In his seminal paper, he presents the criminal’s choice, intended as the main trigger of the “supply of offenses,” as a standard microeconomic problem of expected utility: the individual chooses whether to commit a crime by comparing its expected benefits with its costs, which also can include the loss of an outside option, usually represented by income from a legal, and less risky, activi
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    : the individual chooses whether to commit a crime by comparing its expected benefits with its costs, which also can include the loss of an outside option, usually represented by income from a legal, and less risky, activity. He also introduces the theme of punishment of crime, which enters the problem both in the forms of probability of being caught and magnitude of the penalty.
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    Ehrlich (1973)
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    refines and extends this model, and gives a greater twist to the discussion of the responsiveness of individuals to economic incentives and to their interaction. In this context, many other factors besides individual income can be included in the analysis of the determinants of crime, as they modify people opportunities in legal activities, and therefore their expected returns from engaging in o
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    Through income effects, education increases expected wages, and therefore the returns from legitimate work, increasing the opportunity cost of crime. Following this idea, most scholars would predict a decrease in criminal activity for an increase in education, although
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    Levitt & Lochner (2001)
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    find that certain mechanical knowledge and related disciplines can improve chances in the criminal world. Resources allocated to education also create time constraints that should work in keeping teenagers away from committing offenses.
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    Following this idea, most scholars would predict a decrease in criminal activity for an increase in education, although Levitt & Lochner (2001) find that certain mechanical knowledge and related disciplines can improve chances in the criminal world. Resources allocated to education also create time constraints that should work in keeping teenagers away from committing offenses.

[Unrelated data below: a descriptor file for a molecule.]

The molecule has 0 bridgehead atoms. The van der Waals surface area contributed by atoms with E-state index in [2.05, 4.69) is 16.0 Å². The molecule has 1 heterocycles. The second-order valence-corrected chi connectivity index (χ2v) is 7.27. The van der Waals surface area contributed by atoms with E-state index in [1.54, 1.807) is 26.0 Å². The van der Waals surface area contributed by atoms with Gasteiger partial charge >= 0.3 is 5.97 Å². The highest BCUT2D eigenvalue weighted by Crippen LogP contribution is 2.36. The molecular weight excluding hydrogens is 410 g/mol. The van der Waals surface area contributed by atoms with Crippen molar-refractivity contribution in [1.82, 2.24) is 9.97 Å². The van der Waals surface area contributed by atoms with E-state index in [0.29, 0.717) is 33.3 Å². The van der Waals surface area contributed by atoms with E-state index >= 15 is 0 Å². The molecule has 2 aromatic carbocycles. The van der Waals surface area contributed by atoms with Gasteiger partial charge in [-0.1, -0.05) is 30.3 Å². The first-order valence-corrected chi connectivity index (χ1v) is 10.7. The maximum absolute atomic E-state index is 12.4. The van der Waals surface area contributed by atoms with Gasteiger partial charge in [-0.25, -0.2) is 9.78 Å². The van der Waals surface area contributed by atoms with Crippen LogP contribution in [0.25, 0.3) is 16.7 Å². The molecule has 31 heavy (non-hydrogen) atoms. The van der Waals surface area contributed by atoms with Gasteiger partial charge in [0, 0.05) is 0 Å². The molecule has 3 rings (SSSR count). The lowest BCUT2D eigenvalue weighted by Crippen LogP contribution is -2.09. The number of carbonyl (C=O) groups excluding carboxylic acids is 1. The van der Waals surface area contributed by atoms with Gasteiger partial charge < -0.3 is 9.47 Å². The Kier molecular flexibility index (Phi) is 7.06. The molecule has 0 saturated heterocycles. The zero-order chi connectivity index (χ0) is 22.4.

Exact
    Witte & Tauchen (1994)
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    find that greater time spent in school is correlated with a lower probability of criminal activity. Moreover, a stream of literature also associates greater education with higher life satisfaction, as in Oreopoulos (2007) and Lochner (2004) finding that higher levels of education increase patience and risk aversion, thus lowering crime.1Usher (1997) considers a fourth channel, a civic externality
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    Witte & Tauchen (1994) find that greater time spent in school is correlated with a lower probability of criminal activity. Moreover, a stream of literature also associates greater education with higher life satisfaction, as in
    Exact
    Oreopoulos (2007) and Lochner (2004)
    Suffix
    finding that higher levels of education increase patience and risk aversion, thus lowering crime.1Usher (1997) considers a fourth channel, a civic externality of education, which is assumed to affect one’s willingness to commit an offense.
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    Moreover, a stream of literature also associates greater education with higher life satisfaction, as in Oreopoulos (2007) and Lochner (2004) finding that higher levels of education increase patience and risk aversion, thus lowering crime.1
    Exact
    Usher (1997)
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    considers a fourth channel, a civic externality of education, which is assumed to affect one’s willingness to commit an offense. In general, we would therefore expect a negative relation between educational attainment and crime.
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    In general, we would therefore expect a negative relation between educational attainment and crime. Labor market conditions have also been widely used to motivate different incidence of crime. Although employment status has been prevalent in the early literature, with
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    Fleisher (1963)
    Suffix
    establishing a positive effect of unemployment on delinquency, modern works have rather focused on the pecuniary aspect of labor market. Gould et al. (2002) remark that, as employment is highly cyclical, it can hardly explain a long-term trend in crime, as observed in the United States.
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    Although employment status has been prevalent in the early literature, with Fleisher (1963) establishing a positive effect of unemployment on delinquency, modern works have rather focused on the pecuniary aspect of labor market.
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    Gould et al. (2002)
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    remark that, as employment is highly cyclical, it can hardly explain a long-term trend in crime, as observed in the United States. Moreover, Gumus (2003) distinguishes between short-term and long-term effects of unemployment, and concludes that while 1The attitude toward risk is a factor that Becker (1968) also takes into consideration in his model. 4 after being unemployed for a short period p